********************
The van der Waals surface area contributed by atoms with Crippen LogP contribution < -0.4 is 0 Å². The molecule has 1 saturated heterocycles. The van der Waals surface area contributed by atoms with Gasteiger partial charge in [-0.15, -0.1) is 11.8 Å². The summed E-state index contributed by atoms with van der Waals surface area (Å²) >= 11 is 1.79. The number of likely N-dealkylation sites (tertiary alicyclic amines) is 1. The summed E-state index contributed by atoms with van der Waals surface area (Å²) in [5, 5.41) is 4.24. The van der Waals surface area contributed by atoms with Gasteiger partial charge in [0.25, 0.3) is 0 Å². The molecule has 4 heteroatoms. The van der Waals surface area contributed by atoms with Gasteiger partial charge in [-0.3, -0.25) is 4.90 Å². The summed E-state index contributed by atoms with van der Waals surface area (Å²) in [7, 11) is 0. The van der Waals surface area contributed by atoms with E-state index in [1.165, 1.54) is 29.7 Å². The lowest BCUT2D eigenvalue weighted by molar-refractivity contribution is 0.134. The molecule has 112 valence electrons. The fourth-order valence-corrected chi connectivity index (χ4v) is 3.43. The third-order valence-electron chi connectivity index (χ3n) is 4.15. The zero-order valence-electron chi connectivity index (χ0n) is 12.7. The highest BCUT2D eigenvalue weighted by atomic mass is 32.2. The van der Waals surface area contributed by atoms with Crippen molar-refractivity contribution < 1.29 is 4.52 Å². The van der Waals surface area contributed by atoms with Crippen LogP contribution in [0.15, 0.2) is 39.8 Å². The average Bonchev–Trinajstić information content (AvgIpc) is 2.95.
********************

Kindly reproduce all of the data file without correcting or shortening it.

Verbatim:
The van der Waals surface area contributed by atoms with Crippen LogP contribution < -0.4 is 0 Å². The molecule has 1 saturated heterocycles. The van der Waals surface area contributed by atoms with Gasteiger partial charge in [-0.15, -0.1) is 11.8 Å². The summed E-state index contributed by atoms with van der Waals surface area (Å²) >= 11 is 1.79. The number of likely N-dealkylation sites (tertiary alicyclic amines) is 1. The summed E-state index contributed by atoms with van der Waals surface area (Å²) in [5, 5.41) is 4.24. The van der Waals surface area contributed by atoms with Gasteiger partial charge in [0.25, 0.3) is 0 Å². The molecule has 4 heteroatoms. The van der Waals surface area contributed by atoms with Gasteiger partial charge in [-0.3, -0.25) is 4.90 Å². The summed E-state index contributed by atoms with van der Waals surface area (Å²) in [7, 11) is 0. The van der Waals surface area contributed by atoms with E-state index in [1.165, 1.54) is 29.7 Å². The lowest BCUT2D eigenvalue weighted by molar-refractivity contribution is 0.134. The molecule has 112 valence electrons. The fourth-order valence-corrected chi connectivity index (χ4v) is 3.43. The third-order valence-electron chi connectivity index (χ3n) is 4.15. The zero-order valence-electron chi connectivity index (χ0n) is 12.7. The highest BCUT2D eigenvalue weighted by atomic mass is 32.2. The van der Waals surface area contributed by atoms with Crippen molar-refractivity contribution < 1.29 is 4.52 Å². The van der Waals surface area contributed by atoms with Crippen LogP contribution in [0.15, 0.2) is 39.8 Å². The average Bonchev–Trinajstić information content (AvgIpc) is 2.95.